Nevertheless, Henri II rushed to Poitiers. On 18 May 1152, eight weeks after her annulment, Eleanor married Henry “without the pomp and ceremony that befitted their rank”.
11. She became Queen of England.
On 25 October 1154, Henry became king of England. Now heavily pregnant, Eleanor was crowned Queen of England by the Archbishop of Canterbury, although she was perhaps not anointed since she had been anointed Queen in France already.
12. She had 8 children with her second husband.
In the thirteen years that followed, Alienor and English King Henry II had 5 sons and 3 daughters. Among her children included the future King Richard the Lionheart of England and (evil) King John of Robinhood and Magna Carter fame.
However, Henry II was not a faithful husband, and had many children out of wedlock as well. Eleanor barely tolerated it.
13. Her duchy of Aquitaine became part of Britain and the Angevin Empire.
As her duchy of Aquitaine remained in her name, by combining Normandy and Aquitaine, almost 1/2 of France went under the rule of the English King. This was called the Angevin Empire.
Her ex-husband French King Louis VII was not pleased, but there was little he could do. He did marry again as well, and married one of his daughters from his 2nd marriage to one of Eleanor’s sons.
14. Her 2nd husband had her imprisoned for 16 years.
As prosperous as their marriage was, Henry II and Eleanor eventually became estranged. By this time, Henri II controlled England, large parts of Wales, the eastern half of Ireland and the western half of France.
He decided that he would divide up his empire among 3 of his oldest sons:
- Henry the Younger receiving England and Normandy,
- Richard being given the Duchy of Aquitaine, and
- Geoffrey acquiring Brittany
His eldest sons were unhappy that they had little actual power, and tried to lead a revolt against their father. In addition, her youngest son Jean (John) was given no land and was known as Jean sans terre, meaning “John without land”.
Eleanor supported her sons over her husband, and so was imprisoned by him in 1173. She was not released until 6 July 1189, when her husband Henry II died while in battle in France.
15. Her children were married to nobility across Europe.
Even though Eleanor was imprisoned, her children were contracted to good marriages:
- William (Guillaume) Plantagenêt – died in infancy.
- Henry the Younger – who married Marguerite, daughter of French King Louis VII (Eleanor’s ex-husband). Henri died at the age of 28.
- Matilda – married Henry the Lion, Duke of Saxony and Bavaria.
- Richard the Lionheart, King of England.
- Geoffroy, Duke of Brittany by his marriage in 1181 to the Duchess Constance of Brittany.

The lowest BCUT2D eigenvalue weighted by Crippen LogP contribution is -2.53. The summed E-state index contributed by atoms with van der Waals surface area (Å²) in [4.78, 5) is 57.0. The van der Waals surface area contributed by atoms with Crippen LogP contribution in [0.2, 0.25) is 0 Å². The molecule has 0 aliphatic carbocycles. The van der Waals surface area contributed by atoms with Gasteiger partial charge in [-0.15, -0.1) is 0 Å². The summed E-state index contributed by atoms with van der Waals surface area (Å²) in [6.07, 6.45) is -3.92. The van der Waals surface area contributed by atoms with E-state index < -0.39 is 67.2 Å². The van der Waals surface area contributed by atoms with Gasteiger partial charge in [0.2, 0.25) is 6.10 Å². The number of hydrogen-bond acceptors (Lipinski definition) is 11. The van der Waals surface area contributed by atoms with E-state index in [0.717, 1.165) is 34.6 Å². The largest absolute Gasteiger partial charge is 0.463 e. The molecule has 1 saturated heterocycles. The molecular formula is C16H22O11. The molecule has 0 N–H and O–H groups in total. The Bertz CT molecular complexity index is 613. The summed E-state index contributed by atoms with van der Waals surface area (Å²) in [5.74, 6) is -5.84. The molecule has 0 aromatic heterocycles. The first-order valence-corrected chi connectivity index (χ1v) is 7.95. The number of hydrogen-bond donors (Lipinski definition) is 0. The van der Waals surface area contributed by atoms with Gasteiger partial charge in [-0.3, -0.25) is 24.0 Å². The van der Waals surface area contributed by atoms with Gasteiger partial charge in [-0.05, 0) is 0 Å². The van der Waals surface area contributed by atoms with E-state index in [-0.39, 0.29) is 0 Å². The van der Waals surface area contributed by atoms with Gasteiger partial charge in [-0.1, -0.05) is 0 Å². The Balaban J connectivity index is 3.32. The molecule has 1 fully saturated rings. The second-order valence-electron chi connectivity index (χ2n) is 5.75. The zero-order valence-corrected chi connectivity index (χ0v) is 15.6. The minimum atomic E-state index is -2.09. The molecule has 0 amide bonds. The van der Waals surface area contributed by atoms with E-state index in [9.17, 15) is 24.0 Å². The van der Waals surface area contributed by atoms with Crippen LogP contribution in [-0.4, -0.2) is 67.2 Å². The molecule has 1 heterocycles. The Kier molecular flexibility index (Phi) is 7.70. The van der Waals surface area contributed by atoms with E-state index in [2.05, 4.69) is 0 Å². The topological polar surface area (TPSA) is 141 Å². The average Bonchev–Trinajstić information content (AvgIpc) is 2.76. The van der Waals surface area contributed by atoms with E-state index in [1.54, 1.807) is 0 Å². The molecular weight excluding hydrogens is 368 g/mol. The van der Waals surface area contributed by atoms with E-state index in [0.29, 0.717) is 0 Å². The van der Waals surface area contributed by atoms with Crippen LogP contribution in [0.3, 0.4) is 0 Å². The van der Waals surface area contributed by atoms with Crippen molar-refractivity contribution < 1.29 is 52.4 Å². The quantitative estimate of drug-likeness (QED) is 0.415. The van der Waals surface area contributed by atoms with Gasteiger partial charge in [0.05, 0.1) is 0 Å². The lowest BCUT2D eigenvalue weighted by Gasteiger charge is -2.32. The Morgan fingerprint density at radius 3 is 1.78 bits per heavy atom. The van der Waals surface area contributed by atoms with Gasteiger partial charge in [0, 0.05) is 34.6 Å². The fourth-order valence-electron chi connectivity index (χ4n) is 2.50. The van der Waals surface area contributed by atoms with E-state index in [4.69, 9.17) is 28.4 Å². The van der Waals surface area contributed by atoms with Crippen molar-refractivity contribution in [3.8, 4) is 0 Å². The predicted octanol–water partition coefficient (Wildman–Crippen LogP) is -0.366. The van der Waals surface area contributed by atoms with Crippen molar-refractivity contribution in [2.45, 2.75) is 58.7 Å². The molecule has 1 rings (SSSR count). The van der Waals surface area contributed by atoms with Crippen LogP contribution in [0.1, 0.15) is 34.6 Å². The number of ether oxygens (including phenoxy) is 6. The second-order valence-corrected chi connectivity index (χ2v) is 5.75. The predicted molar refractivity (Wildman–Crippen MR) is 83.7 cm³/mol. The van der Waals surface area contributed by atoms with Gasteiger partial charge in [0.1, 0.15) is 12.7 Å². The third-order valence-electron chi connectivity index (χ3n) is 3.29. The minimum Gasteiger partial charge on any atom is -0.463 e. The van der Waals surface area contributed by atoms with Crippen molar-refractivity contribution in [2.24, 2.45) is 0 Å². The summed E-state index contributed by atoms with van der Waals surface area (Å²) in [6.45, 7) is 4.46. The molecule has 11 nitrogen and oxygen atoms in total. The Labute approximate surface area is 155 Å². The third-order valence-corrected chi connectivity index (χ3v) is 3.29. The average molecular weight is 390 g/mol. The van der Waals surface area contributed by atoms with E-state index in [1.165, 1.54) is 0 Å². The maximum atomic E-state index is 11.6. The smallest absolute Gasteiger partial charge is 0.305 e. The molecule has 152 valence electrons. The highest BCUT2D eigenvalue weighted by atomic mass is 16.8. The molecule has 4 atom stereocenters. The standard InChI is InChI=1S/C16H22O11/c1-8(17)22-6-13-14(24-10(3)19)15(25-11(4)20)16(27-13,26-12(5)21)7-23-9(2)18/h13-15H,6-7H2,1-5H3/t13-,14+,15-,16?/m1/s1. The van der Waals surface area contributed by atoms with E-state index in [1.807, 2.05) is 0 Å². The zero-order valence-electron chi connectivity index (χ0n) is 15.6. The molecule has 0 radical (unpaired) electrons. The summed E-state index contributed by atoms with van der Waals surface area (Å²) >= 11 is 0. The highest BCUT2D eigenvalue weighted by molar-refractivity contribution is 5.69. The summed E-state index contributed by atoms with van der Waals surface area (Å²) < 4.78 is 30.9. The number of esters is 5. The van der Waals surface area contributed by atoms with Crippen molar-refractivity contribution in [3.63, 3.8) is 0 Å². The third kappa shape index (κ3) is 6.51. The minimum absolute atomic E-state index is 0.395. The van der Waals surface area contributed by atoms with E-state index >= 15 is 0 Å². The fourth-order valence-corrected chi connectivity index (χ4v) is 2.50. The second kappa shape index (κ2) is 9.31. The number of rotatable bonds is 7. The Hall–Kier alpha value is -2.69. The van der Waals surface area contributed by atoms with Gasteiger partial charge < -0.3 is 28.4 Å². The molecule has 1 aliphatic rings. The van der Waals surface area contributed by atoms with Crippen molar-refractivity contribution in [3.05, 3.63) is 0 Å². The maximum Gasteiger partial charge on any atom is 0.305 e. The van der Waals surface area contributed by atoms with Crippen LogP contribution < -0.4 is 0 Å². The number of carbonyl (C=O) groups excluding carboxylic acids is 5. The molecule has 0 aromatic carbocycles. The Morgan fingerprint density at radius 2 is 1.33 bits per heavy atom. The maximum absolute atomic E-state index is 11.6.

- Eleanor – married King Alfonso VIII of Castile.
- Jeanne – married Guillaume II (1154-1189) King of Sicily.
- John (Jean sans Terre), King of England – who married Isabelle d’Angoulême
16. She became Regent on behalf of her son, King Richard of Lionheart.
By the time her husband died, her two eldest sons had died prematurely, so it was her third son and favorite, Richard I, who ascended the throne. He would go on to be known as Richard the Lionheart.
As queen dowager, Eleanor acted as regent while King Richard went on the Third Crusade. However, Richard did not have much luck during the Third Crusade and was imprisoned for several years by Henry VI, Holy Roman Emperor. Eleanor was devastated and did everything she could to get him out.
She raised a ransom of 150,000 marks for Richard to be set free (while her youngest son John offered a ransom to the Holy Roman Emperor for Richard to continue to be held captive).
Eleanor managed to secure Richard’s release, however he then waged a new war against King Philip II of France, the son of her ex-husband. During one of these battles Richard died, and Eleanor was once again devastated.
17. She continued being involved in the court of her son King John.
With 4 of her sons dead, her youngest son John would become King of England and Duke of Normandy and Aquitaine. Eleanor continued to play an active role as his advisor.
To resolve the conflicts over land in France, in 1199, under the terms of a truce between French King Philip II and English King John, it was agreed that Philip’s 12-year-old son would marry one of Eleanor’s granddaughters.
Eleanor chose her granddaughter Blanche of Castille who was also 12 years old as the bride. During the voyage with Blanche, the now aged Eleanor fell ill.
18. She died at the age of 82.
After falling ill, Eleanor retired in 1200 to the Abbey of Fontevraud in the Loire Valley and became a nun. The peace between her son King John and French King Philippe would not last.
At one point during her time there, another one of her grandsons, Arthur de Bretagne had laid seige to Fontevraud, hoping to pressure John into ceding more territory. Eleanor managed to escape to Poitiers, and eventually died in 1204 at the age of 82.
19. She is buried in at Fontevraud Abbey.
Eleanor was buried in Fontevraud Abbey, next to the her husband King Henry II of England and her son Richard the Lionheart. Her descendants and would continue through the House of Plantagenets, and given the intermarriages of the day, continue to rule through the monarchies across Europe.
If you enjoyed that article, you may like to read more about other famous female historical figures from France. A bientôt!